BIEN 470: Bioengineering Design Projects 2019-2020

The Capstone Design Project Proposals listed below are available to undergraduate students registered in the Department of Bioengineering. Students interested in a particular project are welcome express their interest by sending an email to the supervisor offering the project. Note that each project has been created for teams of 3 to 4 bioengineering students.

If you have any questions, please email designproject.bioeng [at] mcgill.ca 

 

  • Building a software tool for multi-scale data integration and visualization of the human interactome

    • Supervisor: Professor Yu (Brandon) Xia
    • Description: The cell is the fundamental unit of life, yet the inner workings of the cell are far more complex than we ever imagined. Indeed, the development of a predictive model of the cell remains a fundamental challenge in bioengineering. Without a good model of the cell, it is difficult to develop new drugs to repair disease cells, or build new cells to produce much-needed chemicals and materials. A key ingredient of a predictive model of the cell is multi-scaleness, where atomic-level perturbations of the molecular circuitry are causally linked to systems- and network-scale changes in cell behavior.
  • Optimization of cryogenic freezing of bacterial cells 

    • Co-supervisors: Professor Allen Ehrlicher, Dr. Emilie Desfossés-Foucault (Biena Inc)
    • Description: The pelletizing machine instantly freezes the microbial cells protected by Cryoprotectants using liquid nitrogen forming microbeads of probiotic bacterial cells (shape of pearls). Instant Freezing allows to keep the integrity of cell walls and thereby enhance viability of the cells. However, there is an absence of data on the influence of pelletizing conditions on the viability of probiotics in microbeads. Therefore, the goals of this project are 1) to design/modify and establish a feeding system or conditions of production for optimum production capacity without causing the clogging of the distribution lines of nitrogen and 2) study the effect of all production parameters of pelletization on the cell viability before and after lyophilization.
  • Design of a high-resolution, fluorescence, open-source microscope 

    • Supervisor: Professor Adam Hendricks
    • Description: High-resolution fluorescence microscopy is often limited to specialized labs in high-resource settings. At the same time, 3D printers are becoming widely available. In this project, the team will design a microscope that can be built from a combination of 3D printed parts and widely-available lenses, fasteners, and cameras. The microscope will be capable of fluorescence imaging such that it could be used for immunohistochemistry in low-resource or remote settings.
  • Bio-Computation using biological agents

    • Supervisor: Professor Dan Nicolau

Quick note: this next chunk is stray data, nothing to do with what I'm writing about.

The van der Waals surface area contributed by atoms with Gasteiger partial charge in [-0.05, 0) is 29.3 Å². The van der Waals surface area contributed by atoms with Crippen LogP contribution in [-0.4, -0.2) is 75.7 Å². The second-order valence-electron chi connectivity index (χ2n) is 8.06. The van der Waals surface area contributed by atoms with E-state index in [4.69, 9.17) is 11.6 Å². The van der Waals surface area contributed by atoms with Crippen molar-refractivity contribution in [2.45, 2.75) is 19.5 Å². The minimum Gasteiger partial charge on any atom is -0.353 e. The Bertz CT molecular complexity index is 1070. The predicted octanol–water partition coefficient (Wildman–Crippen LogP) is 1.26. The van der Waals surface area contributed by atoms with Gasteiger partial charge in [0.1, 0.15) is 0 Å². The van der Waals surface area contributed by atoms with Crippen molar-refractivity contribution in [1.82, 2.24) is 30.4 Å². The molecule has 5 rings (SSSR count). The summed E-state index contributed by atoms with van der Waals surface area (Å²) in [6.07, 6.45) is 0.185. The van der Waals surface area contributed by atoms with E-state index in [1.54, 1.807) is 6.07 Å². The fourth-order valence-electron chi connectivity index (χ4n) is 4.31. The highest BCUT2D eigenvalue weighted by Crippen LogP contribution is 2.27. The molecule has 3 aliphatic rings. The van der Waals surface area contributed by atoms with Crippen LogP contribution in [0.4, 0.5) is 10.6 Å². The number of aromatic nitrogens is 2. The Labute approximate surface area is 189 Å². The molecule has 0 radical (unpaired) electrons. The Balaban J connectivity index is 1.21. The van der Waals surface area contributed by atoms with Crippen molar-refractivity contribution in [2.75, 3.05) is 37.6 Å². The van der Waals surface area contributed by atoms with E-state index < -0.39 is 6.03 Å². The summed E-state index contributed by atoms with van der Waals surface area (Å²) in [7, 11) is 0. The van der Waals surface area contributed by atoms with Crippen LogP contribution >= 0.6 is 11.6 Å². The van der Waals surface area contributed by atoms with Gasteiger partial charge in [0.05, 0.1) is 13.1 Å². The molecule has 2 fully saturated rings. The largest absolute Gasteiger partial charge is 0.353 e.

• Description: Many mathematical and real-life problems, e.g., “travel salesman problem” (TSP), protein structure, cryptography, cannot be solved, if reasonable large, by the present computers, which process the information sequentially (albeit with extreme precision and speed). These mathematical problems can be solved if (i) they are translated in a graph; (ii) this graph is translated into a design of a microfluidic network; and (iii) the fabricated microfluidic structure is explored by individual biological agents, e.g., microorganisms, which act as simple CPUs.
  • Bio-Simulation using biological algorithms

    • Supervisor: Professor Dan Nicolau
    • Description: Many network-based real-life problems, e.g., travel and production scheduling, are not difficult mathematically, but the number of myriad possibilities makes computer simulations difficult. Additionally, real-life problems are at times difficult to be encoded in computer codes, due to the enormous variability of the agents involved in traffic situations. These problems are solved, however, easily by individual biological agents, from microorganisms, to ants and humans, who do not process the information sequentially, but in parallel, and who trade precision for heuristic decision-making.
  • Causes, prevention and treatment of gas embolism 

    • Supervisor: Professor Dan Nicolau
    • Description: One of the important causes of “accidental” death during, or occasioned by, surgery is air embolism, with obscure causes [2]. Importantly, many advanced surgery procedures today rely on catheters and on laparoscopy, which are sources of pressured gas introduced in human body, and conceptually prime causes of gas embolism.
  • Adeno-Associated Viral Vectors Manufacturing

    • Co-supervisors: Professor Amine Kamen, Dr. Parminder Chahal (NRC)
    • Description: Adeno-associated Virus (AAV) is considered a safe gene delivery system for gene therapy applications to cure genetic diseases. However, to meet the amount of AAV needed for the treatment, the production and purification have to be optimized to make it an economical method for gene therapy. The production is facing problems with low yields, and generation of empty viral particles that do not carry genetic material. The purification has recovery issues at different unit operations that needs improvement.
  • Process analytical tools to enable more cost-effective cell and gene therapy 

    • Co-supervisors: Professor Amine Kamen, Dr. Sven Ansorge (NRC)
    • Description: Cell and gene therapy offers tremendous promises to treat a wide variety of diseases. Some of these treatments are now commercially available, but remain limited to a small number of individuals, primarily due to their restrictive prices. One way to reduce therapy prices in the future is reducing the manufacturing costs of cell and gene therapies. Viral vectors are key tools in delivering cell and gene therapies, and lowering viral vector manufacturing costs will be directly translatable in reduced treatment price